The Millenium Buses: MD1-17
The Dome at North Greenwich was Britain's response to the Millennium, a year-long exhibition of Britishness. It was intended to show the spirit of innovation and engineering excellence that had characterised the Festival of Britain in 1950. It was served by the new Jubilee Line tube, which was so new and relatively untested that a large fleet of buses was held on standby just in case it failed. (It didn't.) It was also linked to two South-Eastern stations - Greenwich and Charlton - by two new bus routes, M1 and M2. For these London Central acquired seventeen brand new DAFSB220s, with stylish East Lancs Myllennium bodywork. They were supposed to be MD1-17, but appeared wearing numbers 2001-2017 on the top rear sides. They were in red with charcoal skirts, with a white design representing lines of latitude and longitude on the rear sides, and Millennium Dome Service in white on the sides too. There were no opening windows, but a large air-conditioning pod at the rear.
MD12 on M2 at North Greenwich Station
MD8, 9 and 10 were powered by gas, with red-painted gas tanks on the forward roof.
They arrived in November and December 1999, in time to take up service when the Dome opened for business. The M1 was supposed to use a new dedicated busway, to avoid the traffic. But the busway was not completed, and the queues did not materialise either. The general public impression was that the exhibition was not all that it was intended to be - an impression stoked by the ever-patriotic press.
MD15 on M1 at North Greenwich Station
486The Dome Exhibition lasted the year, despite the lack of the expected crowds. In January 2001, after it had closed, route M2 to Greenwich Station was withdrawn. In February route M1 also disappeared, but was replaced by extended route 486 (North Greenwich Station - Charlton Stn - Queen Elizabeth Hospital - Welling). The MDs still operated from New Cross garage.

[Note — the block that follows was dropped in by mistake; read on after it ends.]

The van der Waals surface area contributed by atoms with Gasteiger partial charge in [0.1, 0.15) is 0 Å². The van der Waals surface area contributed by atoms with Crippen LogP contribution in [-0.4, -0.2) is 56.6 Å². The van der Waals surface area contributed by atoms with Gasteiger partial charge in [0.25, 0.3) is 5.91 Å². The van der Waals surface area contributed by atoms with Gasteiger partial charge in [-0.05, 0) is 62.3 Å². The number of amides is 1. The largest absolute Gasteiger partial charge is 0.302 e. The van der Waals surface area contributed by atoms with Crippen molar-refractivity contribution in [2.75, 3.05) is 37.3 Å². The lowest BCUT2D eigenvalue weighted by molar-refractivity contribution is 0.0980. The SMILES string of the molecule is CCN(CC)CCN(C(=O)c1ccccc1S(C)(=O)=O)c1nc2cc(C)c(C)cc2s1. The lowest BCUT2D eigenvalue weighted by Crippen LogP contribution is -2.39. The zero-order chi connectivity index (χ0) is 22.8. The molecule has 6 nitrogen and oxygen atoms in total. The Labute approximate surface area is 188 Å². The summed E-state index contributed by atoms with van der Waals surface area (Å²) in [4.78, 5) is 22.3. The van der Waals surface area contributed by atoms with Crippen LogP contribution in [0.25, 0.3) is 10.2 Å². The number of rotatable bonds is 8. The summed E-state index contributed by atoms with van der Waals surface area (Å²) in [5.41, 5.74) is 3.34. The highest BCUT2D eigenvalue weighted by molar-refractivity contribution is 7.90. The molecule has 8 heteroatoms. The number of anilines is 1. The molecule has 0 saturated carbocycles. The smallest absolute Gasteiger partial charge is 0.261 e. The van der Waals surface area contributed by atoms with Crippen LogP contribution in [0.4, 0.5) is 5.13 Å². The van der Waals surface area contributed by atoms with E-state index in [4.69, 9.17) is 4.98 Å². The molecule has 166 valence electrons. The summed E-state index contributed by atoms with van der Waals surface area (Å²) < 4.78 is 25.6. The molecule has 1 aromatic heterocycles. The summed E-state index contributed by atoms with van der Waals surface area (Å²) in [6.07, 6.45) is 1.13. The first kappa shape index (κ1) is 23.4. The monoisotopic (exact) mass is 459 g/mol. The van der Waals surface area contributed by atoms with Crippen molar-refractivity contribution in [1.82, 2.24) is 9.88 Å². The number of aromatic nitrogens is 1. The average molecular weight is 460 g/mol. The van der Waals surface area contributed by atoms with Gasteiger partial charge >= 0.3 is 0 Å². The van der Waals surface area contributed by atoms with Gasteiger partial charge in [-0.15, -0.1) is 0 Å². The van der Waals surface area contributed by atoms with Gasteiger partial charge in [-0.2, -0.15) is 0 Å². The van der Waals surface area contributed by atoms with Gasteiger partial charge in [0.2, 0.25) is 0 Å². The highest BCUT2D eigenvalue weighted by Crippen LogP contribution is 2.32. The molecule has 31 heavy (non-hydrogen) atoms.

In June 2001 the Millenium Busway eventually opened (only eighteen months late), and the 486 was diverted along it.
The 486 was further extended in February 2002, to Bexleyheath. Operation shifted to Bexleyheath, and all the MDs moved there. Reliability was not of the best, especially amongst the gas buses, and a variety of other types were seen substituting, including LDPs, DMLs and PVLs. The solitary Wrightbus Eclipse VWL1 was also officially allocated to the route.
During 2002 the airconditioning on the MDs became increasingly problematic, to the point where drivers refused to take them out. They were then fitted with some opening windows, whereas they had started with all fixed glazing.
They continued on the 486 until that route was double-decked with EnviroTridents in 2007. The three gas buses were the first to go off-lease in April 2007, followed by the others in July. VWL1 went at the same time.
After-lifeThe three gas buses went off to Dublin Airport, where they became Airlinks GB1-GB3. At least two of them returned to the UK in 2010, and were acquired by The Bus Business. MD8 became an air-pollution measuring laboratory for Astrium, to monitor London air quality before and during the 2012 Games.
Most of the others soon aquired new owners: eight went to Cumfybus in Southport, and four to Black Velvet at Southampton. Two failed to attract buyers, as far as I know.
The solitary Volvo, VWL1, was acquired by Wessex Connect, who used it on University contracts, especially for the University of Bath, when it was reregistered as A9UOB. After that it transferred within the group to Diamond in Birmingham, regaining its original registration.